Mirror, mirror, on the wall,
Who in this land is fairest of all?
~ Brothers Grimm
Mirrors have gotten a bad rap.
I’m going to do my best in this article to restore them to their rightful place of honor.
Confession: I’m a low-tech guy. I’ve always inherently trusted low tech, and distrusted high tech. Perhaps this is a reflection of my background – my parents were middle class, blue-collar people who were heavily influenced by the Great Depression. They learned to trust real, tangible things, and so have I.
Don’t get me wrong – high tech has brought us so many amazing breakthroughs. I’m well aware, and grateful, for instance, that this column itself would not be possible without the magic of the Internet.
In the fitness world, so much these days seems to be about the hottest trends. And right now, wearable technology is IT. Gotta have a FitBit, or an Apple Watch, or a Garmin, or a Huwai. You’ve gotta track your steps, your heart rate, your “perceived” exertion, your calories, and your macros (protein, carbs, and fats). Hey – again, I ain’t hatin’!’ I like and recommend MyFitnessPal and other nutrition trackers to my clients for just this purpose.
But at some point, we need to be able to progress without losing something valuable in the process. A prime danger is failing to use our God-given common sense and instead relying on machines to do our thinking for us.
I mean, do we really need a watch to tell us when we’ve had enough?!
The new tools are indeed amazing, and have their place, yet one the most useful pieces of equipment in the fitness industry, in my opinion, is the “humble” mirror.
What is more low-tech than a mirror? No moving parts, no batteries, power cord, or online connection. No monthly fee either. It won’t wear out, and it won’t break, unless you break it.
Yes, the mirror has historically gotten a bad rap as an ego-inflating device; and in the fitness industry, perhaps this is deserved. Think of the vain bodybuilder flexing as he (or she) admires themselves in front of it. Or is there more to the story than that?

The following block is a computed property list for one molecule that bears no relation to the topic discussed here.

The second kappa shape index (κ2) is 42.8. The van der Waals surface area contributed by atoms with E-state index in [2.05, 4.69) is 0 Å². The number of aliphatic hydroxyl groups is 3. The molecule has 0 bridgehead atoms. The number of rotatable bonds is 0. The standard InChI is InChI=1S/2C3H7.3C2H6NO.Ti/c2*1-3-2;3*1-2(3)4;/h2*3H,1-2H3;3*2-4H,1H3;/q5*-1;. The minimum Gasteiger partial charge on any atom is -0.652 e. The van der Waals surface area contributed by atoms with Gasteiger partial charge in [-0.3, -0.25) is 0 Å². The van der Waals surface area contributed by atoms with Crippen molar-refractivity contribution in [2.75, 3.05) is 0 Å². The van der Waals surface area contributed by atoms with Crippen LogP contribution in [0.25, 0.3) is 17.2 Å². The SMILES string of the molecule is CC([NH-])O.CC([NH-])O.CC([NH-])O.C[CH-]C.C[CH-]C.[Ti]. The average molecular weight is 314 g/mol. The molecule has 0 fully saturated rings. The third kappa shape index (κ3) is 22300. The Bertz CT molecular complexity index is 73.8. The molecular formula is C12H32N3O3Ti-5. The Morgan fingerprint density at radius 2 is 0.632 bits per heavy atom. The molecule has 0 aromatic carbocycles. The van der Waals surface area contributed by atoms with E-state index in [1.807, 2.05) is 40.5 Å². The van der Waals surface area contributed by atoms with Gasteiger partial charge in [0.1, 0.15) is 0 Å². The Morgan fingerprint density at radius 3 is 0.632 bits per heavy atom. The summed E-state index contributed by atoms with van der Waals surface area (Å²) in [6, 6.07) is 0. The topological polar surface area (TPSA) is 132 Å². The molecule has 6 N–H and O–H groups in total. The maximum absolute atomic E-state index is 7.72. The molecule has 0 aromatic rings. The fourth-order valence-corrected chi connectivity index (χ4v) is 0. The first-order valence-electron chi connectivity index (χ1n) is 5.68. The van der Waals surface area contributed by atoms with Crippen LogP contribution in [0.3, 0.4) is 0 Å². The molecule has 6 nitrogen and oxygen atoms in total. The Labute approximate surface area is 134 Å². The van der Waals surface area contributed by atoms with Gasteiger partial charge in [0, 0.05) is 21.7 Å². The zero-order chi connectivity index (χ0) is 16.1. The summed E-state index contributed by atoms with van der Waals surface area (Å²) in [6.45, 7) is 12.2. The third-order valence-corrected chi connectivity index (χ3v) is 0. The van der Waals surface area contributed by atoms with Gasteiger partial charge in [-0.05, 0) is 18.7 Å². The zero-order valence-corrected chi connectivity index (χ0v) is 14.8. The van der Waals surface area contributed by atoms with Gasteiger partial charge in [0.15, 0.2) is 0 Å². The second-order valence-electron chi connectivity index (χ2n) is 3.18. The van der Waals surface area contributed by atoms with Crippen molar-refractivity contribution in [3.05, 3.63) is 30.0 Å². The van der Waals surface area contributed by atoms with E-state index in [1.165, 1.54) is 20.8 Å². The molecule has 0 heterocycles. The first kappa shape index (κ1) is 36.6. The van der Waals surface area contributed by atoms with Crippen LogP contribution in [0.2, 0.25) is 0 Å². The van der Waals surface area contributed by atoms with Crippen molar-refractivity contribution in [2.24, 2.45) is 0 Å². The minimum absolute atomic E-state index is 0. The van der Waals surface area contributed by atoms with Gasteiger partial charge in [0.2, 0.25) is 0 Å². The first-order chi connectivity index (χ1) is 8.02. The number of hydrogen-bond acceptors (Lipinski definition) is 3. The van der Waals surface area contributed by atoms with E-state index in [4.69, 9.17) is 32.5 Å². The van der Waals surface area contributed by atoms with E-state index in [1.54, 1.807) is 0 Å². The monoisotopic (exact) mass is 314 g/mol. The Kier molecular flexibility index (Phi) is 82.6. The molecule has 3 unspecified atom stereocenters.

Actually, there is.
Certainly, as the tidal wave of gratuitous Instagram posts and YouTube videos well document, there’s a great deal of ego in the fitness industry in general, and within bodybuilding in particular. But a major reason bodybuilders gaze into the mirror is to see how a particular exercise is affecting a particular body part. After all, this is the point of bodybuilding—to grow and show muscles in a dramatic and symmetrical fashion. And what provides the most immediate and honest feedback? Yup, the mirror. In the end, isn’t this the same image the judges consider?
1. Body Fat – There are many ways to check – or at least estimate – the amount of body fat on an individual. Some of these methods are complicated and costly. But the simplest and most accurate way to ascertain how much fat you’re carrying is to look into a mirror. For men, excess body fat is typically carried in the belly. You either show “abs” (meaning body fat is low) or you don’t. For women, fat is also carried in the belly, as well as in the thighs and glutes. So just have a look, my brothers and sisters!
2. Muscle – Look in the mirror and hit any pose you want to accentuate a muscle group. You can see the front of your body. And if you want to see the back too, just turn away from the mirror, hold another mirror in front of you, gaze into it and see the reflection of the back of your body from the main mirror. Any man who shaves, and any woman who wants to know what she looks like in an outfit from behind knows how to do this.
3. Form – This is where the mirror really shines (no pun intended, really!). I constantly use the mirror to monitor my barbell, kettlebell, and bodyweight calisthenics workouts and encourage my clients to do the same; particularly to be sure they’re using proper form, which usually requires a neutral back. I particularly like to utilize the mirror for exercises like these:
So, even in this hyper high-tech age of ours, don’t be afraid to go “old school” and use this great tool.
Next to your own mind and body, a strong overhead bar, a good lifting bar and (weight) plates, I rank the humble mirror as the most important piece of equipment you can use to help create supreme fitness. So let’s remove the stigma, forget the cool fads for a moment, and return the mirror to the place of honor it so richly deserves!
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Patrick Rooney is the Founder and President of GREEK PHYSIQUE™, LLC, which specializes in functional body sculpting for men and women in Middle Tennessee and worldwide via phone and Skype. Patrick is Certified through the National Association of Fitness Certification (NAFC). Email questions or training inquiries to firstname.lastname@example.org.